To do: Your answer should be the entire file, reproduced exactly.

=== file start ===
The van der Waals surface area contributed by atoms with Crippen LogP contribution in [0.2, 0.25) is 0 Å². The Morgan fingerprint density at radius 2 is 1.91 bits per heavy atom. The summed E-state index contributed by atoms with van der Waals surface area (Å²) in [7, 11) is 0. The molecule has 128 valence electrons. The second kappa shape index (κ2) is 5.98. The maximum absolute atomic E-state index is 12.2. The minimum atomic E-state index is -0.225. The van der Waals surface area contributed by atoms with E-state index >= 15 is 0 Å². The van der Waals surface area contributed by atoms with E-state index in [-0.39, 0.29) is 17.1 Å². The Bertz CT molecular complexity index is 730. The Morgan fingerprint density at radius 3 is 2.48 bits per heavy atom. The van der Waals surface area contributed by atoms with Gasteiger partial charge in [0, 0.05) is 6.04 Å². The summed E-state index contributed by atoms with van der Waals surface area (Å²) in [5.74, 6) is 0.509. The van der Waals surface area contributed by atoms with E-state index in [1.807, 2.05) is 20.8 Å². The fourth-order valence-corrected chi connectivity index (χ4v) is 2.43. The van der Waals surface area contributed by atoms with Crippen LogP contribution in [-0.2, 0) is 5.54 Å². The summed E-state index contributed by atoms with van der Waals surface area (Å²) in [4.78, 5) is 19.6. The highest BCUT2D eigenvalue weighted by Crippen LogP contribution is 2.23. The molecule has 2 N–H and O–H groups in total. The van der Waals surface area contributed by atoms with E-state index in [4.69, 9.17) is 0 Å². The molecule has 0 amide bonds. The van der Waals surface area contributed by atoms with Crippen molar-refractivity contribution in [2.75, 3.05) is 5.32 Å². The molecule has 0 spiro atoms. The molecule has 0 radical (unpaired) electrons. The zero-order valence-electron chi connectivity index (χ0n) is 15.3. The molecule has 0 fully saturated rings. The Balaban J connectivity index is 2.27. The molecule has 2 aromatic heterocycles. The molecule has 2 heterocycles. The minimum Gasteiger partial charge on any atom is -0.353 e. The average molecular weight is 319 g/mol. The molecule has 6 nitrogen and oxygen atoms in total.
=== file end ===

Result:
The van der Waals surface area contributed by atoms with Crippen LogP contribution in [0.2, 0.25) is 0 Å². The Morgan fingerprint density at radius 2 is 1.91 bits per heavy atom. The summed E-state index contributed by atoms with van der Waals surface area (Å²) in [7, 11) is 0. The molecule has 128 valence electrons. The second kappa shape index (κ2) is 5.98. The maximum absolute atomic E-state index is 12.2. The minimum atomic E-state index is -0.225. The van der Waals surface area contributed by atoms with E-state index >= 15 is 0 Å². The van der Waals surface area contributed by atoms with E-state index in [-0.39, 0.29) is 17.1 Å². The Bertz CT molecular complexity index is 730. The Morgan fingerprint density at radius 3 is 2.48 bits per heavy atom. The van der Waals surface area contributed by atoms with Gasteiger partial charge in [0, 0.05) is 6.04 Å². The summed E-state index contributed by atoms with van der Waals surface area (Å²) in [5.74, 6) is 0.509. The van der Waals surface area contributed by atoms with E-state index in [1.807, 2.05) is 20.8 Å². The fourth-order valence-corrected chi connectivity index (χ4v) is 2.43. The van der Waals surface area contributed by atoms with Crippen LogP contribution in [-0.2, 0) is 5.54 Å². The summed E-state index contributed by atoms with van der Waals surface area (Å²) in [4.78, 5) is 19.6. The highest BCUT2D eigenvalue weighted by Crippen LogP contribution is 2.23. The molecule has 2 N–H and O–H groups in total. The van der Waals surface area contributed by atoms with E-state index in [4.69, 9.17) is 0 Å². The molecule has 0 amide bonds. The van der Waals surface area contributed by atoms with Crippen molar-refractivity contribution in [2.75, 3.05) is 5.32 Å². The molecule has 0 spiro atoms. The molecule has 0 radical (unpaired) electrons. The zero-order valence-electron chi connectivity index (χ0n) is 15.3. The molecule has 0 fully saturated rings. The Balaban J connectivity index is 2.27. The molecule has 2 aromatic heterocycles. The molecule has 2 heterocycles. The minimum Gasteiger partial charge on any atom is -0.353 e. The average molecular weight is 319 g/mol. The molecule has 6 nitrogen and oxygen atoms in total.